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doubledee
Jun 10, 2013, 08:39 PM
Pardon the dumb questions, but I am really confused about how seemingly easy it is to reset a lost Administrator Password.

In the article Resetting a forgotten administrator's password in Lion (http://www.macworld.com/article/1164599/reset_password_lion.html), it says...


Restart your MacBook Pro with the Option key held down and choose Recovery HD in the startup screen. From the Utilities menu in the Mac OS X Utilities screen that appears, choose Terminal. In the Terminal window that appears enter “resetpassword” (without the quotes) and press Return. A Reset Password window will pop up. Select your startup volume in the top of the window and then, from the pop-up menu below, select a user account—Lee, for example.

In the fields below that enter and confirm your new password.

(I'm actually interested in how this works in "Mountain Lion", but am guessing it is the same process as this article describes...)


I don't get it?! All you have to do is "Restart your MacBook Pro with the Option Key held down" and you can reset the Administrative - and subsequently all Other Passwords - with just those keystrokes??? :eek:


If that is the case, then *every* Mac could have it's Admin Password reset by anyone walking by...

Why even have any passwords on your Mac???? :confused:

Sincerely,


Debbie



chown33
Jun 10, 2013, 09:36 PM
Set an EFI password. This will prevent the selection of the Recovery HD partition until the EFI password is entered.

If you're asking as a more general question, the answer is "Not everyone needs that level of security". By default, no Mac (or Windows, or Linux) computer is safe from an attacker with physical access. If you want that level of security you can enable it. Otherwise you get the default, which is good enough for many people.

All security is a tradeoff between cost, convenience, and risk.

doubledee
Jun 10, 2013, 09:59 PM
Set an EFI password. This will prevent the selection of the Recovery HD partition until the EFI password is entered.

If you're asking as a more general question, the answer is "Not everyone needs that level of security". By default, no Mac (or Windows, or Linux) computer is safe from an attacker with physical access. If you want that level of security you can enable it. Otherwise you get the default, which is good enough for many people.

All security is a tradeoff between cost, convenience, and risk.

But what would be lost if Apple made it so anyone with access to a Mac couldn't reset the Admin Password and steal everything?!

I can't believe that for the last 5 years that I have owned a Mac that I actually believed that my Username and Password *worked*?! :rolleyes:

Sincerely,


Debbie

benwiggy
Jun 11, 2013, 08:16 AM
Physical access to the machine beats nearly every form of security. Someone could boot your Mac into Target mode while connected to another Mac and access your entire disk from there. They could boot into single user mode and access the filesystem from there.

FileVault will protect against most physical intrusions, of course.

There has to be a way of resetting the password, because people will forget it. As said, most security is about the amount of effort required to get at the information. Are most people willing to spend time cracking your Mac? No.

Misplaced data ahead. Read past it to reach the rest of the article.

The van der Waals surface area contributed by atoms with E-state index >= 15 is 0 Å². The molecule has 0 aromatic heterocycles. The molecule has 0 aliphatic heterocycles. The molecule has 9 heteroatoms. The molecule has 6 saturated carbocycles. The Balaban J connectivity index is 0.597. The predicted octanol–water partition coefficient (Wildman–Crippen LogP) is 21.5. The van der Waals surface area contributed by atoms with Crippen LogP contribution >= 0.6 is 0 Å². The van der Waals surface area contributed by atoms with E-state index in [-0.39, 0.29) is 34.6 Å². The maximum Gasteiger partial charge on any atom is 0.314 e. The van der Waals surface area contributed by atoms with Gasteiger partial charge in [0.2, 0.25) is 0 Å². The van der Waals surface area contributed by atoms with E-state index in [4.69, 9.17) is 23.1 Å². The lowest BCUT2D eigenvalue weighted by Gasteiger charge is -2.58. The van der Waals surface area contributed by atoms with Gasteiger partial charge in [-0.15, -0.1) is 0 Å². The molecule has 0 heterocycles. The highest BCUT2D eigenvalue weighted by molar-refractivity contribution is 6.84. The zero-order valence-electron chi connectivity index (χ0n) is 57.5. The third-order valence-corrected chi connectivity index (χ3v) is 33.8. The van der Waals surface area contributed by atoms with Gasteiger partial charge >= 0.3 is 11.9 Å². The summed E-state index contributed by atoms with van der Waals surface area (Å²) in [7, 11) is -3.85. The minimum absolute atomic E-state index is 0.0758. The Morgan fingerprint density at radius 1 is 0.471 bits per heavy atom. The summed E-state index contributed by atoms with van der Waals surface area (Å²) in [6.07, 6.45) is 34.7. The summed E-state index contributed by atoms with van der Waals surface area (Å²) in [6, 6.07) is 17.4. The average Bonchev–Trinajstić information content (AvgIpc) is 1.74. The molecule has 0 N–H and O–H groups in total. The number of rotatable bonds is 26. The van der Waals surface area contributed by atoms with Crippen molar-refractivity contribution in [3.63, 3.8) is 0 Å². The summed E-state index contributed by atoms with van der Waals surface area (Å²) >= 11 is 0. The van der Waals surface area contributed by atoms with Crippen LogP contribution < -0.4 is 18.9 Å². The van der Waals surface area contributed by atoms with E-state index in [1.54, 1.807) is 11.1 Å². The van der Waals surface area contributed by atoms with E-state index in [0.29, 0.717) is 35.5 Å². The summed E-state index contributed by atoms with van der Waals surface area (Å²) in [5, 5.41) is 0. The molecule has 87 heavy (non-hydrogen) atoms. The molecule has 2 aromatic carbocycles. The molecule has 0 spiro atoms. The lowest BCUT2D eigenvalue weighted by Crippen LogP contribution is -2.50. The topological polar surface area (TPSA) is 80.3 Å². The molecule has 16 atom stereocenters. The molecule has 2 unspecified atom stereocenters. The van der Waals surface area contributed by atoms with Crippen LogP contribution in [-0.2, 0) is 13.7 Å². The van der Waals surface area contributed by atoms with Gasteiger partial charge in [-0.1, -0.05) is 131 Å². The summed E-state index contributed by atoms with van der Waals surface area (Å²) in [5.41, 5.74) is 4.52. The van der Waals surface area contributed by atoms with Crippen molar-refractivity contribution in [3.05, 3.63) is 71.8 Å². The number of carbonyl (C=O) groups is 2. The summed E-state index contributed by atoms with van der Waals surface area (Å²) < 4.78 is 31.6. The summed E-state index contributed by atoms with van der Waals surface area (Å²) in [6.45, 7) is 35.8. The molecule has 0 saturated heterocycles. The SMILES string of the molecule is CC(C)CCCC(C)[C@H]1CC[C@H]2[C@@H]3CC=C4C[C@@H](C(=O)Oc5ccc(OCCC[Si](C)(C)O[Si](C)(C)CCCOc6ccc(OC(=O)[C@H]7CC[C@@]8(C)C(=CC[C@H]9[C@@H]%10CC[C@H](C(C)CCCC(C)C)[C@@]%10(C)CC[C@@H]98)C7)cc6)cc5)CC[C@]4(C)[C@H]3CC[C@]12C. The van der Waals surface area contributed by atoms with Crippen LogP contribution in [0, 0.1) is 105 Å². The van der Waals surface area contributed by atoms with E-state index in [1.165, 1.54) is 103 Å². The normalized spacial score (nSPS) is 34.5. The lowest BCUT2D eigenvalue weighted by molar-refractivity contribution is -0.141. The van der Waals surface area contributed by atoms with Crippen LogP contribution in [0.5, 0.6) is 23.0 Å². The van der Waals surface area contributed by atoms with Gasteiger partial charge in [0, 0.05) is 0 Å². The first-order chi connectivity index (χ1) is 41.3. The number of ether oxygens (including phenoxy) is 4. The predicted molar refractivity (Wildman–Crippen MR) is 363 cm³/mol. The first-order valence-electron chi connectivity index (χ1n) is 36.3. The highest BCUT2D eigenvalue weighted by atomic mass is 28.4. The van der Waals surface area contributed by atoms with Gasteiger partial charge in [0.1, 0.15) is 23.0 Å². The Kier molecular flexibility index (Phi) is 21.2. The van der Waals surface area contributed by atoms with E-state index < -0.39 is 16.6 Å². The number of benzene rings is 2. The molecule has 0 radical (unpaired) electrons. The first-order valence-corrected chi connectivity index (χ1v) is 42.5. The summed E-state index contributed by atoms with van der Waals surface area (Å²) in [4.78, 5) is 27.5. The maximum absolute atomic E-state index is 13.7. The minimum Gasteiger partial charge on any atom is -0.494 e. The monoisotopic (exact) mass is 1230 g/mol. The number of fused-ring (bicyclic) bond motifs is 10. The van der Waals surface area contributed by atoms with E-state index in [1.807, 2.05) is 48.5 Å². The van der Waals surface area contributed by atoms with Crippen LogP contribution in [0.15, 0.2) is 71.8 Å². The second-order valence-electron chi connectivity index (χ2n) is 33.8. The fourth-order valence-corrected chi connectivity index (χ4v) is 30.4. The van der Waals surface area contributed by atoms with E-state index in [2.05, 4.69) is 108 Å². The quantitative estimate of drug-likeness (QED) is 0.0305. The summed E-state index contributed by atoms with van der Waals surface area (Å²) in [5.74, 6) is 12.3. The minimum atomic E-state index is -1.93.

People can see you walking down the street. People can look through your windows. The government knows your SSN!!!

doubledee
Jun 11, 2013, 09:26 AM
Physical access to the machine beats nearly every form of security. Someone could boot your Mac into Target mode while connected to another Mac and access your entire disk from there. They could boot into single user mode and access the filesystem from there.

FileVault will protect against most physical intrusions, of course.

On my new cMBP, if I set up File Vault 2 using a secure Pass Phrase - and nothing else - is there any way that someone with Physical Access to my laptop could break into it? (We'll assume the FDE can't be hacked.)

For example, could someone bootup my cMBP into some mode and reset the Admin Password?

Or could they use a Bootable External Drive and somehow circumvent File Vault 2??


There has to be a way of resetting the password, because people will forget it.

I disagree.

If you have a Username and Password, and you forget the *Administrative* Password, then you SHOULD BE screwed for good!!!

(The way Apple has it, it's sorta like how in the U.S. "Life in Prison" means "20 Years"... ) :rolleyes:



As said, most security is about the amount of effort required to get at the information. Are most people willing to spend time cracking your Mac? No.

If it's that easy, I don't see why not.

(You could have a lot of fun at the local library, at college, or at a friend's place where you want to get "revenge" on some people... Just walk up to an unattended Mac, reboot, set a new Admin Password and maybe an EFI Password fo good measure, and you've just locked someone out of their Mac for good?! That is insane!!!!!!!!!)

Sincerely,


Debbie

benwiggy
Jun 11, 2013, 09:39 AM
I really don't know. Perhaps resetting the admin password will allow access to the user account(s) on a FileVault 2 disk. Perhaps there is another level of hoops that must be confronted first.

For most people the admin password IS their user password. Condemning them to losing their data would be unacceptable from a business point of view.

Of course, the easiest thing would be to see if the backup disk is also encrypted, and if not, get the data from there.

There's also a very simple method of cracking ANY encryption:

http://imgs.xkcd.com/comics/security.png